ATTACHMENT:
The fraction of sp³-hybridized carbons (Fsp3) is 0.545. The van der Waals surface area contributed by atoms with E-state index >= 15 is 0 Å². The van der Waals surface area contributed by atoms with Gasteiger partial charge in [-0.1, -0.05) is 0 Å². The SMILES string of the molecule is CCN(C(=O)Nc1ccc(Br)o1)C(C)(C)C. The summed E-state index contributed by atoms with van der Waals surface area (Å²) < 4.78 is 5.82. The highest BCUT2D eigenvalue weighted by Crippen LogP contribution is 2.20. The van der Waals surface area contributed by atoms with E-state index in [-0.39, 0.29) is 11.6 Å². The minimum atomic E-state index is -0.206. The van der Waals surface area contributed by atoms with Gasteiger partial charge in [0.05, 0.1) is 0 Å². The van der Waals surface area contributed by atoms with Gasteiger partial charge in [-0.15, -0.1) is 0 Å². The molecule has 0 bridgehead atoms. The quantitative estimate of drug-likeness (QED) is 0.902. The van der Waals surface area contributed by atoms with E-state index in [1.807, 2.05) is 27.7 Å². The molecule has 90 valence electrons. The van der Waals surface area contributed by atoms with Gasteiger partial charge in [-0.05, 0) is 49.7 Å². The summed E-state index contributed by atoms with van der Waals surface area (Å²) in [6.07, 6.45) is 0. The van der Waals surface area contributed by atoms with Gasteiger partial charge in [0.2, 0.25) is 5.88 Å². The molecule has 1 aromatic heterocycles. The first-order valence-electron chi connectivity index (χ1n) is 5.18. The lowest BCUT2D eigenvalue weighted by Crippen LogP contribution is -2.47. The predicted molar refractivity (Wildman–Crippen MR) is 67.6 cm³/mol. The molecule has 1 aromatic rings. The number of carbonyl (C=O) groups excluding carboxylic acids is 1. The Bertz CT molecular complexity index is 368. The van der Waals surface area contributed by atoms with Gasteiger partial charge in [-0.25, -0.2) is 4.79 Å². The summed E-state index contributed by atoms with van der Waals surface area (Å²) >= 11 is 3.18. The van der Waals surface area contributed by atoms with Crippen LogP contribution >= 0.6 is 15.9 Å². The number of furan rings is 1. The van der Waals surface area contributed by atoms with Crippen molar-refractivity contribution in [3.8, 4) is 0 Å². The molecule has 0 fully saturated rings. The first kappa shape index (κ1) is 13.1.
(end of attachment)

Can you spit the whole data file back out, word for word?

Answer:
The fraction of sp³-hybridized carbons (Fsp3) is 0.545. The van der Waals surface area contributed by atoms with E-state index >= 15 is 0 Å². The van der Waals surface area contributed by atoms with Gasteiger partial charge in [-0.1, -0.05) is 0 Å². The SMILES string of the molecule is CCN(C(=O)Nc1ccc(Br)o1)C(C)(C)C. The summed E-state index contributed by atoms with van der Waals surface area (Å²) < 4.78 is 5.82. The highest BCUT2D eigenvalue weighted by Crippen LogP contribution is 2.20. The van der Waals surface area contributed by atoms with E-state index in [-0.39, 0.29) is 11.6 Å². The minimum atomic E-state index is -0.206. The van der Waals surface area contributed by atoms with Gasteiger partial charge in [0.05, 0.1) is 0 Å². The van der Waals surface area contributed by atoms with Gasteiger partial charge in [-0.15, -0.1) is 0 Å². The molecule has 0 bridgehead atoms. The quantitative estimate of drug-likeness (QED) is 0.902. The van der Waals surface area contributed by atoms with E-state index in [1.807, 2.05) is 27.7 Å². The molecule has 90 valence electrons. The van der Waals surface area contributed by atoms with Gasteiger partial charge in [-0.05, 0) is 49.7 Å². The summed E-state index contributed by atoms with van der Waals surface area (Å²) in [6.07, 6.45) is 0. The van der Waals surface area contributed by atoms with Gasteiger partial charge in [0.2, 0.25) is 5.88 Å². The molecule has 1 aromatic heterocycles. The first-order valence-electron chi connectivity index (χ1n) is 5.18. The lowest BCUT2D eigenvalue weighted by Crippen LogP contribution is -2.47. The predicted molar refractivity (Wildman–Crippen MR) is 67.6 cm³/mol. The molecule has 1 aromatic rings. The number of carbonyl (C=O) groups excluding carboxylic acids is 1. The Bertz CT molecular complexity index is 368. The van der Waals surface area contributed by atoms with Gasteiger partial charge in [-0.25, -0.2) is 4.79 Å². The summed E-state index contributed by atoms with van der Waals surface area (Å²) >= 11 is 3.18. The van der Waals surface area contributed by atoms with Crippen LogP contribution >= 0.6 is 15.9 Å². The number of furan rings is 1. The van der Waals surface area contributed by atoms with Crippen molar-refractivity contribution in [3.8, 4) is 0 Å². The molecule has 0 fully saturated rings. The first kappa shape index (κ1) is 13.1.